“The popular preachers do, indeed, admit something like the Scriptural notion of believing, into a corner of their account of faith, under the title of the assent of faith. But, then, it lies in so remote and so dark a corner, as scarcely to be seen. And if it be at all thought of, it is made little or no account of; yea, it is often marked with dishonourable epithets” (Sandeman).
Many popular present-day preachers, teachers, and theologians denigrate the gospel of Jesus Christ by asserting that “merely” or “simply” believing the gospel makes a person, not a regenerate believer, but a demon. Preachers of this pseudo-pious pestilence commit a category fallacy and engage in eisegesis in their abhorrent enunciation that demons believe that their salvation is conditioned on the work of Christ alone, apart from their own efforts.
Many of the popular preachers are sworn enemies to the belief of the truth as the sole ground of hope. For instance, Mr. E. Erskine says, *’Christ is offered particularly to every man; there is not a soul hearing me, but, in God’s name, I offer Christ unto him as if called by name and surname. Beware, my friends, of a general, doubtsome faith, abjured in our national covenant, as a branch of Popery. A general persuasion of the mercy of God in Christ, and of Christ’s ability and willingness to save all that come to him, will not do the business: no; devils and reprobates may, and do actually believe it. There must, therefore, of necessity be a persuasion and belief of this, with particular application thereof unto a man’s own soul.’ The doubtsome faith he complains of, is that which admits of a doubt concerning one’s own state. Now, a man may have some doubts about this, who is very firmly persuaded of the truth of the gospel; yea, Paul calls upon some whom he himself looked upon as believers, to examine themselves, whether they were in the faith; and he exhorts others, about whom he observed the surest tokens of their being true Christians, to give all diligence to remove every doubt concerning their state; plainly intimating, that they could not warrantably be assured of their happy state by any exercises of mind, without the fruits of faith, or the self-denied works of obedience.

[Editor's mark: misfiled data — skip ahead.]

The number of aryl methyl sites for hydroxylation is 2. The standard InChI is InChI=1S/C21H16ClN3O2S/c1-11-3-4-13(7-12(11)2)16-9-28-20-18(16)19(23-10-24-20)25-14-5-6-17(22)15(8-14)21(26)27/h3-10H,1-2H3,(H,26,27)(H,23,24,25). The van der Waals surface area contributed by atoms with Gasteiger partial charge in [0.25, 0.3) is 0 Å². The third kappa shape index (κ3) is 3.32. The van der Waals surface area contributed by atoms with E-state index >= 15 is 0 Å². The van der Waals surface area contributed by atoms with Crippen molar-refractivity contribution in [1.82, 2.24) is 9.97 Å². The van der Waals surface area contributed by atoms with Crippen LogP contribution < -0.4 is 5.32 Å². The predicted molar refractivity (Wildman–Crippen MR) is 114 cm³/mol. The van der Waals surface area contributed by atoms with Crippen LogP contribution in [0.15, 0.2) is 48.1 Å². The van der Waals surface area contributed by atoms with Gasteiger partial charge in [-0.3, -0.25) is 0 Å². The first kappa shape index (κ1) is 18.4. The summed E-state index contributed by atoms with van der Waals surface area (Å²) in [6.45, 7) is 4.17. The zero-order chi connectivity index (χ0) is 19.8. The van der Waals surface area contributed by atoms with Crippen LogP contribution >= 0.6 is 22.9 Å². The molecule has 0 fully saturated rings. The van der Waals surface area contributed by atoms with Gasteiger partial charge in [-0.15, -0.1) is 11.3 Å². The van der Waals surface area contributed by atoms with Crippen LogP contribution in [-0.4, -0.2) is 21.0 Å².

The more we search into the doctrine of the popular preachers, the more will our inquiry resemble Ezekiel’s digging through the wall. We shall still see greater abominations” (Sandeman).
* Sermon on Luke ii. 28, called Christ in the Believer’s Arms.
What exactly does Erksine mean by “A general persuasion of the mercy of God in Christ”? What does Erksine think a “general persuasion” is?
Sandeman reveals his unregenerate state by asserting that a person can be “very firmly persuaded of the truth of the gospel” while doubting his own spiritual state. This is patently false. A person who doubts his state before God does NOT believe that Jesus Christ is his SOLE ground of acceptance before God. Sandeman fatally confounds sure tokens of evidence (e.g., fruits of faith & obedience) with assurance of salvation. Good works are indeed an evident token or fruit of true faith. But if these “good works” form at least some part of the ground of one’s assurance, they are nothing but dead works, evil deeds, and fruit unto death. Sandeman’s conscience had NOT been purged by the blood of Christ from dead works since to Sandeman, the blood of Christ was NOT the SOLE ground of EVERY BELIEVER’S confident assurance to enter into the Holy of Holies (cf. Hebrews 9:14, 10:19). Next Page (29)